Instead of more discussion about increasing access to abortion, particularly medical abortion with its much higher risk of adverse effects, we need to be discussing the real reasons why women have abortions and offering real solutions. Only then can we say that real choice exists.

Mental health risks

Latest research confirms links between abortion and increased mental health problems in women.

According to a new study published in the highly regarded British Journal of Psychiatry, women who had undergone an abortion experienced an 81% increased risk of mental health problems.   This study was a meta-analysis of 22 studies published between 1995 and 2009 involving almost 900,000 women across six countries.    Research which combines and examines the results of a number of other methodologically sound studies are far more reliable than any single study alone because of the wealth of data available.

The results of these combined studies reveal higher rates of anxiety related disorders (34%), depression (37%), alcohol use/abuse (110%), marijuana use (230%), and higher rates of suicidal behaviour (155%).

When comparing women who had abortions with women who delivered after an unintended pregnancy, those having abortions had an overall increased risk of 55% for experiencing any mental health problem.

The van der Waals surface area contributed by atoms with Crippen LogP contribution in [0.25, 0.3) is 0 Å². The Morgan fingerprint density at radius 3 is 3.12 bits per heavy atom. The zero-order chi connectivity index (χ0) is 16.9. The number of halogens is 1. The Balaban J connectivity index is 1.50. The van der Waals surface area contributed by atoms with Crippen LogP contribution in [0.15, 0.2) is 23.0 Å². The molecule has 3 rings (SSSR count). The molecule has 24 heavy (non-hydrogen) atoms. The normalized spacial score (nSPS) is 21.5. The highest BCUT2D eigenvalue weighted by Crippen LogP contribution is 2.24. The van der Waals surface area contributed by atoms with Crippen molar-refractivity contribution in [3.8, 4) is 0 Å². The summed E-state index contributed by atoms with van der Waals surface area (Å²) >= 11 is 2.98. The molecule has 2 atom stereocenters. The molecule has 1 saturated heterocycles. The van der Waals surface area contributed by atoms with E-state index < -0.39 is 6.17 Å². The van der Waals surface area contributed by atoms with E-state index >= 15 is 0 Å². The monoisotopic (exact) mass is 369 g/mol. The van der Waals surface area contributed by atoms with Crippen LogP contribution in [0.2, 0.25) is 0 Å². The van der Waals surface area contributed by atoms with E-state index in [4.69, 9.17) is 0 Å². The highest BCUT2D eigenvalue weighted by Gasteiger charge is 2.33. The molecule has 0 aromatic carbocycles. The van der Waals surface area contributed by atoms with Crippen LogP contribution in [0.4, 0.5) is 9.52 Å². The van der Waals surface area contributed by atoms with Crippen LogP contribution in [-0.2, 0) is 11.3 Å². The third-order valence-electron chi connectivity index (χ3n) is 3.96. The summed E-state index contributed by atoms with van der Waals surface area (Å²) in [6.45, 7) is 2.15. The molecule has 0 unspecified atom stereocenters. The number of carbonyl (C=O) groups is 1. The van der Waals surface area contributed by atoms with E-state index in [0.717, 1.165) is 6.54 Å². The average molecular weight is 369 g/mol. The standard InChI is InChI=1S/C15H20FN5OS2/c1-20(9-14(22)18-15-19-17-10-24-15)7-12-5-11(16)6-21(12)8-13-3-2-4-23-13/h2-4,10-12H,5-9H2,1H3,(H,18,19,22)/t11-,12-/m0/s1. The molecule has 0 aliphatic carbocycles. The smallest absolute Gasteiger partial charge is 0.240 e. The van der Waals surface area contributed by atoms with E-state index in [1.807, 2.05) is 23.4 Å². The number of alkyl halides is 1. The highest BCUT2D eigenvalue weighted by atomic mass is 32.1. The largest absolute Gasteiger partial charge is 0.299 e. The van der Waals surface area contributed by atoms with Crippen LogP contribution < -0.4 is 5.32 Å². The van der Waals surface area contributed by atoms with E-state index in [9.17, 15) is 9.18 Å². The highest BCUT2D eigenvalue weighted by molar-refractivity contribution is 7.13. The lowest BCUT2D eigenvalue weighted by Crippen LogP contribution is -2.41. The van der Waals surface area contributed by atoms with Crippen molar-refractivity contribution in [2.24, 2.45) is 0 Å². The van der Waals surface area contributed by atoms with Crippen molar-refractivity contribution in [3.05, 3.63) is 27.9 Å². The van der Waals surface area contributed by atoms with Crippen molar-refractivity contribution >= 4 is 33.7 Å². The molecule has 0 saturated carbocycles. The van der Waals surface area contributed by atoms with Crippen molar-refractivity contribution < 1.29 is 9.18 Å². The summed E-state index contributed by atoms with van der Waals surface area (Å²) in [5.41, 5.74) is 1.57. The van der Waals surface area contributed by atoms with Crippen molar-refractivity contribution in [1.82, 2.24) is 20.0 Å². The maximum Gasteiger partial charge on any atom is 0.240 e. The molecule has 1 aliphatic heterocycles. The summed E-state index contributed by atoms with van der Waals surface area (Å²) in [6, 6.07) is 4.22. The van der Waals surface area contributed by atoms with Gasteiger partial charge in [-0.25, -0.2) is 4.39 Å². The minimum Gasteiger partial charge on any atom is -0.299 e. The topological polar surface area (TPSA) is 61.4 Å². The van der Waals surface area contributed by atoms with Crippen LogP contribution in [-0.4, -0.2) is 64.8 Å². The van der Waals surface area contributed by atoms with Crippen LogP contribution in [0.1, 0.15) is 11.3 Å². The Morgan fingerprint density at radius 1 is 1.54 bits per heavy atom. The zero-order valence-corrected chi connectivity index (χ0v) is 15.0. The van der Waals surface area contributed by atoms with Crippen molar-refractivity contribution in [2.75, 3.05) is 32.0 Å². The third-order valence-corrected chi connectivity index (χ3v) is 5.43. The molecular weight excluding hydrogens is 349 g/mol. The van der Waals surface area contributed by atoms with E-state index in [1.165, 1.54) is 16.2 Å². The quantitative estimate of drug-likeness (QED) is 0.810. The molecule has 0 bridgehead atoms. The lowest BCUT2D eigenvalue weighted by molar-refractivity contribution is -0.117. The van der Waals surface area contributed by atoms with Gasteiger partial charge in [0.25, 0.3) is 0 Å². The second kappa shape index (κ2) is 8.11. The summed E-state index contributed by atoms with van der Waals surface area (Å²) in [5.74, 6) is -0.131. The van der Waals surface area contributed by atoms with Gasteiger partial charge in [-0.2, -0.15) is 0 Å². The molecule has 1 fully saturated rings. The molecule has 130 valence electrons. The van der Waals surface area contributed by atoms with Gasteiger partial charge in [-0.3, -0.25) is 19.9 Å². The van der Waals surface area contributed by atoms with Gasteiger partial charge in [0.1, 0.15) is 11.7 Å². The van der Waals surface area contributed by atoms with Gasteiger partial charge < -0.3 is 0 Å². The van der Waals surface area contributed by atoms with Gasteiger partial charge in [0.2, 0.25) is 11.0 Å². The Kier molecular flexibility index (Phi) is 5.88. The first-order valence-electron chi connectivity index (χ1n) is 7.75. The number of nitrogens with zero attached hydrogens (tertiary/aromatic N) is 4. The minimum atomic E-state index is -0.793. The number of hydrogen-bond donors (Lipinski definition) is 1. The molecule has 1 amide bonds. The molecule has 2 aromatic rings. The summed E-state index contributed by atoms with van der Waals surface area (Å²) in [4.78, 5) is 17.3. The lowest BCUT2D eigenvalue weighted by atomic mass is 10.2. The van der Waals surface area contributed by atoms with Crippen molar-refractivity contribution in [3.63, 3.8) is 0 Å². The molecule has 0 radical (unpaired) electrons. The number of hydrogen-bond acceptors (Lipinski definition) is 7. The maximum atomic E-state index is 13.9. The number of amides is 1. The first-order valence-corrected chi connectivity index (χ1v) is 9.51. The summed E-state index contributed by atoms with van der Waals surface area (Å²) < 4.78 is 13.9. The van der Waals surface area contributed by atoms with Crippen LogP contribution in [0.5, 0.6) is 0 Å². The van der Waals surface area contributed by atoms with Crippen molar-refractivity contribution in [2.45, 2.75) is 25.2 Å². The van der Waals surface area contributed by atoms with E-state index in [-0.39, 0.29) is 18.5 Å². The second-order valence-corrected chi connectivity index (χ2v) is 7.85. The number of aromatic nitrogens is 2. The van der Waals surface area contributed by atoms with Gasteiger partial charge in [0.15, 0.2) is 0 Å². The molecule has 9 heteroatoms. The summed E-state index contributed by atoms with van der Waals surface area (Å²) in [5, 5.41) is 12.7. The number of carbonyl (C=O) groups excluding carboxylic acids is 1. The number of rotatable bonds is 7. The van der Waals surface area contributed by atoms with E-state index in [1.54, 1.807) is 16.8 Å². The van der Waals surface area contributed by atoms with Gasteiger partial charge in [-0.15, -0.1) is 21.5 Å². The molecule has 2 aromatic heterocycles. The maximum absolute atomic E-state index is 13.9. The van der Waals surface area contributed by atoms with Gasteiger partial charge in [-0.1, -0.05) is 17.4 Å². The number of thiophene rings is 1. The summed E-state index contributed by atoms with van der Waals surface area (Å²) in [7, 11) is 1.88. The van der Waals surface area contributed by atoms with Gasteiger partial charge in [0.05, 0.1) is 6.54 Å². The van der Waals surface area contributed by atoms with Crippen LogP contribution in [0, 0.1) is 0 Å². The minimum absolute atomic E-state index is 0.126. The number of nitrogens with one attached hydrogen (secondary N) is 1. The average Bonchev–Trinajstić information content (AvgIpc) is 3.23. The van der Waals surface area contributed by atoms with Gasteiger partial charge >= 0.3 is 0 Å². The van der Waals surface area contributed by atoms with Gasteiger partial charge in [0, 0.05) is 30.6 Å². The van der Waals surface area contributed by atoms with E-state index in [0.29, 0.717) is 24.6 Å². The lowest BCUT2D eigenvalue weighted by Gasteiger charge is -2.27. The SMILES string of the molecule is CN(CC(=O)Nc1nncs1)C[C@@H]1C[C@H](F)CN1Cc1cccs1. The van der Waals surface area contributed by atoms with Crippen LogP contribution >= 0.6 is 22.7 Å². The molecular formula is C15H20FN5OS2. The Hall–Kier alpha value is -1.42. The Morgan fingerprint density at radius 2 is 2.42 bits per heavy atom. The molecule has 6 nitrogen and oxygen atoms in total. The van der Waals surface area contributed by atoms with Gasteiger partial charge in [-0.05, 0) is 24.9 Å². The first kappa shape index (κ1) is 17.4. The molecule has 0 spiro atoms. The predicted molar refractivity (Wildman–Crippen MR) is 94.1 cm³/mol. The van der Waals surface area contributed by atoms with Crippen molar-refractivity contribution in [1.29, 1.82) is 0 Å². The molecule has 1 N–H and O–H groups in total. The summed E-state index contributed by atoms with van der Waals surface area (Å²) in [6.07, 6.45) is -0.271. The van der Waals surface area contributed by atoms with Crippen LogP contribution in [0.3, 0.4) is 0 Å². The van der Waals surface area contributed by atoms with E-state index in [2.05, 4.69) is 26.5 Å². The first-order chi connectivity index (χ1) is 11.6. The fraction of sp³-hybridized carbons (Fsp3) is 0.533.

The study was carried out by Dr Priscilla Coleman, a Professor of Human Development and Family Studies at Bowling Green State University in Ohio.  Dr Coleman is one of the foremost researchers in the field of abortion and mental health.

Of particular interest is the finding that almost 10% of the incidence of all mental health problems in the community has been shown to be directly attributable to abortion.   Given the millions of dollars expended on mental health initiatives in this country, this figure is very significant and of economic concern.

If the medical community apply the same evidence based approach to the provision of abortion services as any other medical or surgical service, this information should be incorporated into the practise of informed consent processes in order for women to make fully informed health care decisions.

Real Choices Australia believes that abortion is inherently harmful to women.  More than 94% of women considering abortion do so in the absence of real choice.   They also do so in the absence of full disclosure of all the potential negative outcomes.   Abortion is coercive when it is presented as the only option to a woman’s circumstances. Without real and adequate support to continue a pregnancy, there is no choice.

Coleman, P. (2011) Abortion and mental health: quantitative synthesis and analysis of research published 1995-2009.   The British Journal of Psychiatry 199, 180-186.

Choice or coercion?